For some cancer patients, hair loss is an immediately visible and emotional aspect of going through chemotherapy. This outward sign lets strangers and loved ones alike know about your condition. Because chemotherapy works by attacking rapidly dividing cells, hair follicles are typically just another casualty — until now. In July, the U.S. Food and Drug Administration approved a new scalp-cooling “chemo cap” device specifically designed for cancer patients. And this new chemo cap may help certain individuals keep some (or most!) of their hair during active cancer treatment.
How the Chemo Cap Cooling System Works
The DigniCap Cooling System is designed to reduce the frequency and severity of chemotherapy-induced hair loss. Here’s how it works: You put the first computer-controlled chemo cap on, which circulates liquid to cool your scalp down. Your nurse then puts a second insulating neoprene cap over that first one to prevent any cooling power from escaping.
The reason this cooling process helps mitigate hair loss is that it constricts your scalp’s blood vessels. By restricting how much chemotherapy medication reaches your scalp’s cells and follicles, it makes hair less likely to fall out. Since the chemo cap chills down to between -15F and -40F, your hair follicles’ cellular activity slows down dramatically. In other words, your treatment affects hair cells less because they aren’t as active while you’re wearing the chemo cap.
Researchers observed 122 women with either Stage 1 or Stage II breast cancer who wore the chemo cap during treatment. All subjects’ chemotherapy regimens included drugs specifically associated with hair loss, such as Taxotere. More than 66% of the chemo cap study’s subjects reported losing less than half of their scalp hair! This particular study led the FDA to approve the chemo cap for wider use since researchers provided valid scientific evidence.
While the DigniCap may not work for every chemotherapy patient, it’s proven effective under multiple regimens.
Did you experience permanent hair loss after completing chemotherapy?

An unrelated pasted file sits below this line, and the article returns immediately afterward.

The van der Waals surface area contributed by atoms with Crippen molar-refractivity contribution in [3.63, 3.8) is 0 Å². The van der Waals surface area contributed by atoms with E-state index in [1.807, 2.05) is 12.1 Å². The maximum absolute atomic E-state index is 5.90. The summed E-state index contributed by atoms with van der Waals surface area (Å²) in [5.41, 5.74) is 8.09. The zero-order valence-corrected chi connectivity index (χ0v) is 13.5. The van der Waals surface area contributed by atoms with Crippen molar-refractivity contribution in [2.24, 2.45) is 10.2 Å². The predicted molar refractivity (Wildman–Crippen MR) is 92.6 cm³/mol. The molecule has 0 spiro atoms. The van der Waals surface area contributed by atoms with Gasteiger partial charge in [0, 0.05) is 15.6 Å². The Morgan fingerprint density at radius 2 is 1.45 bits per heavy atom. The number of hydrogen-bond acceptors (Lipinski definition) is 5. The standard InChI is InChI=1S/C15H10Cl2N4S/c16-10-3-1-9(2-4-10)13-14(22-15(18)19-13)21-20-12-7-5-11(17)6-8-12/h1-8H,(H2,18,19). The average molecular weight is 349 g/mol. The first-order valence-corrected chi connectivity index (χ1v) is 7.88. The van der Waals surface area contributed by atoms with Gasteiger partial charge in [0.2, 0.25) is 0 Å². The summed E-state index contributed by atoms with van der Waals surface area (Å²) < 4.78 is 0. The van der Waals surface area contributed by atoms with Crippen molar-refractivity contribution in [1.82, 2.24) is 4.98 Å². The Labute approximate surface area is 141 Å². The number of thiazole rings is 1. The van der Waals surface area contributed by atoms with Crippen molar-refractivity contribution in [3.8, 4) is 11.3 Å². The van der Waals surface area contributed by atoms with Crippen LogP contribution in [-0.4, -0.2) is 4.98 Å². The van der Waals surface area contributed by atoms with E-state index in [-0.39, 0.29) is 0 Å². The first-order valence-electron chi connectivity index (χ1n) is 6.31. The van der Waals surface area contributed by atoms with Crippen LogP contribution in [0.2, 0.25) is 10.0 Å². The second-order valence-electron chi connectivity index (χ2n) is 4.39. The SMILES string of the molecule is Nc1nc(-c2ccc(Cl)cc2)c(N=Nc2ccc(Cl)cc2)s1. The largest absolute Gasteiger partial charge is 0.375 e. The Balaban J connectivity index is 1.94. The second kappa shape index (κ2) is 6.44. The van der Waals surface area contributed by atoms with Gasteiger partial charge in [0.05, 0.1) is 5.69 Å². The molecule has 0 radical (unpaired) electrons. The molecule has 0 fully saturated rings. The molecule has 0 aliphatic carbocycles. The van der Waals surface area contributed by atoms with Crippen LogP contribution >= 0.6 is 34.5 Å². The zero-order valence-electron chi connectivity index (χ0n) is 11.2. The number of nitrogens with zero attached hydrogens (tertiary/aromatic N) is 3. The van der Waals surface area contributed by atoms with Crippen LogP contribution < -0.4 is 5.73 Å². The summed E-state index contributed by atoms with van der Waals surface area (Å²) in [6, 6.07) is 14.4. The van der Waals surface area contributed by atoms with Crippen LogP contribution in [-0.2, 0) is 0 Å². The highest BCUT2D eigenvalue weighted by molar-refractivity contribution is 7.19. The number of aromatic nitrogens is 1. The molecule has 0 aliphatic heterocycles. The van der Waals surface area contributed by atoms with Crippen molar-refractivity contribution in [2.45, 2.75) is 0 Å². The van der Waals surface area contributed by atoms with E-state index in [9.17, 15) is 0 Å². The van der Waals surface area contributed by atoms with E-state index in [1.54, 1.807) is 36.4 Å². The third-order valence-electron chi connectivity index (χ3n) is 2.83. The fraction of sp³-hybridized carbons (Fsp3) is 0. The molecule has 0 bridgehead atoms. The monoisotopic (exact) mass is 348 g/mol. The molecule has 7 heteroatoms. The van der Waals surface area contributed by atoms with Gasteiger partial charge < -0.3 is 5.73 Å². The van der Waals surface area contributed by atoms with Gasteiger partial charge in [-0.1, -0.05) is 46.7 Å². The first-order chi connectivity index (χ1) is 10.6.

Act Now! You may be entitled to a cash settlement.
Why Reducing Hair Loss Matters
For many cancer patients (especially women), hair loss can be one of the most traumatic aspects of their diagnosis. Living with this visible reminder can be difficult for many, even after recovering begins. Dr. Julie Nangia, assistant professor at Baylor’s Lester and Sue Smith Breast Center, concurs.
“Hair loss takes a tremendous toll on the patient’s body image, and they no longer have the anonymity of hiding the disease; everyone can see that they’re sick,” says Dr. Nangia. She adds that for years, physicians searched for some way to prevent or reduce chemotherapy-induced hair loss. But due to the combined complexity involving different cancer types and chemotherapy regimens, a truly effective solution eluded them. Hopefully, the DigniCap can change that for future chemo patients.
Chemo Cap vs. Taxotere: Is It Effective?
The DigniCap device may be ideal for patients whose regimens include the popular chemotherapy drug Taxotere. Sanofi long downplayed Taxotere’s permanent hair loss side effect, saying that “hair generally grows back” on its warning label. But according to the 2005 GEICAM 9805 trials study, 9.2% of Taxotere patients reported permanent and irreversible hair loss.
With this newly FDA-approved chemo cap treatment, oncologists are hoping many patients can avoid the psychological trauma that baldness brings. Unfortunately, this revolutionary chemo cap technology came too late for those already suffering from Taxotere-induced alopecia.
What You Can Do If Taxotere Caused Permanent Hair Loss
If you took Taxotere and experienced permanent hair loss after completing chemotherapy, you may be entitled to a cash settlement. Since Sanofi downplayed the drug’s side effects, injured individuals are filing failure to warn claims against the company seeking compensation. To speak with an experienced local advocate about your compensation options, fill out your free Taxotere evaluation form online now.